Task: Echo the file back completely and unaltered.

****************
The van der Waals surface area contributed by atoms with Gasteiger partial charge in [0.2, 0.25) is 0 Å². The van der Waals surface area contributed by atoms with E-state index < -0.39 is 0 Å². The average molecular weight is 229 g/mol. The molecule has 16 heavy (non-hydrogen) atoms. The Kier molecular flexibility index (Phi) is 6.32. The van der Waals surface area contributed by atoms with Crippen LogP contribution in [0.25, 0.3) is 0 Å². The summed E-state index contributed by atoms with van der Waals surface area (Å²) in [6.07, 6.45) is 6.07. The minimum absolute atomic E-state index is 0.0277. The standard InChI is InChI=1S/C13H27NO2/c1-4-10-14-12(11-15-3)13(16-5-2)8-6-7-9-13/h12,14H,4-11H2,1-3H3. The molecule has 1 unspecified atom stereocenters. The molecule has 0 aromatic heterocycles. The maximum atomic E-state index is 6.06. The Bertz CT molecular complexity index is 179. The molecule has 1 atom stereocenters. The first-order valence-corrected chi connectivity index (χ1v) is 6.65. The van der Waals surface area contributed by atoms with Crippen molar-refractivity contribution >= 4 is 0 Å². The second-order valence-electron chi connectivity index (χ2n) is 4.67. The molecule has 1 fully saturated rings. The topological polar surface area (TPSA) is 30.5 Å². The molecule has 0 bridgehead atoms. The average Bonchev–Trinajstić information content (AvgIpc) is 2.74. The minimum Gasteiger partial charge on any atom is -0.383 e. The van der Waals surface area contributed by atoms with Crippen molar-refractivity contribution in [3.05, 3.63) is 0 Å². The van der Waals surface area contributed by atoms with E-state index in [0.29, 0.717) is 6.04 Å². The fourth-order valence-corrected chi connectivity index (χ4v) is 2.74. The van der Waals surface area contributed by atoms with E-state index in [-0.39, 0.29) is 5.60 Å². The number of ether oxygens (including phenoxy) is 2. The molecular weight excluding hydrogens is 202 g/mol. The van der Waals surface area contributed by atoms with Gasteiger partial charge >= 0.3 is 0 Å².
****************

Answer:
The van der Waals surface area contributed by atoms with Gasteiger partial charge in [0.2, 0.25) is 0 Å². The van der Waals surface area contributed by atoms with E-state index < -0.39 is 0 Å². The average molecular weight is 229 g/mol. The molecule has 16 heavy (non-hydrogen) atoms. The Kier molecular flexibility index (Phi) is 6.32. The van der Waals surface area contributed by atoms with Crippen LogP contribution in [0.25, 0.3) is 0 Å². The summed E-state index contributed by atoms with van der Waals surface area (Å²) in [6.07, 6.45) is 6.07. The minimum absolute atomic E-state index is 0.0277. The standard InChI is InChI=1S/C13H27NO2/c1-4-10-14-12(11-15-3)13(16-5-2)8-6-7-9-13/h12,14H,4-11H2,1-3H3. The molecule has 1 unspecified atom stereocenters. The molecule has 0 aromatic heterocycles. The maximum atomic E-state index is 6.06. The Bertz CT molecular complexity index is 179. The molecule has 1 atom stereocenters. The first-order valence-corrected chi connectivity index (χ1v) is 6.65. The van der Waals surface area contributed by atoms with Crippen molar-refractivity contribution >= 4 is 0 Å². The second-order valence-electron chi connectivity index (χ2n) is 4.67. The molecule has 1 fully saturated rings. The topological polar surface area (TPSA) is 30.5 Å². The molecule has 0 bridgehead atoms. The average Bonchev–Trinajstić information content (AvgIpc) is 2.74. The minimum Gasteiger partial charge on any atom is -0.383 e. The van der Waals surface area contributed by atoms with Crippen molar-refractivity contribution in [3.05, 3.63) is 0 Å². The van der Waals surface area contributed by atoms with E-state index in [0.29, 0.717) is 6.04 Å². The fourth-order valence-corrected chi connectivity index (χ4v) is 2.74. The van der Waals surface area contributed by atoms with E-state index in [-0.39, 0.29) is 5.60 Å². The number of ether oxygens (including phenoxy) is 2. The molecular weight excluding hydrogens is 202 g/mol. The van der Waals surface area contributed by atoms with Gasteiger partial charge >= 0.3 is 0 Å².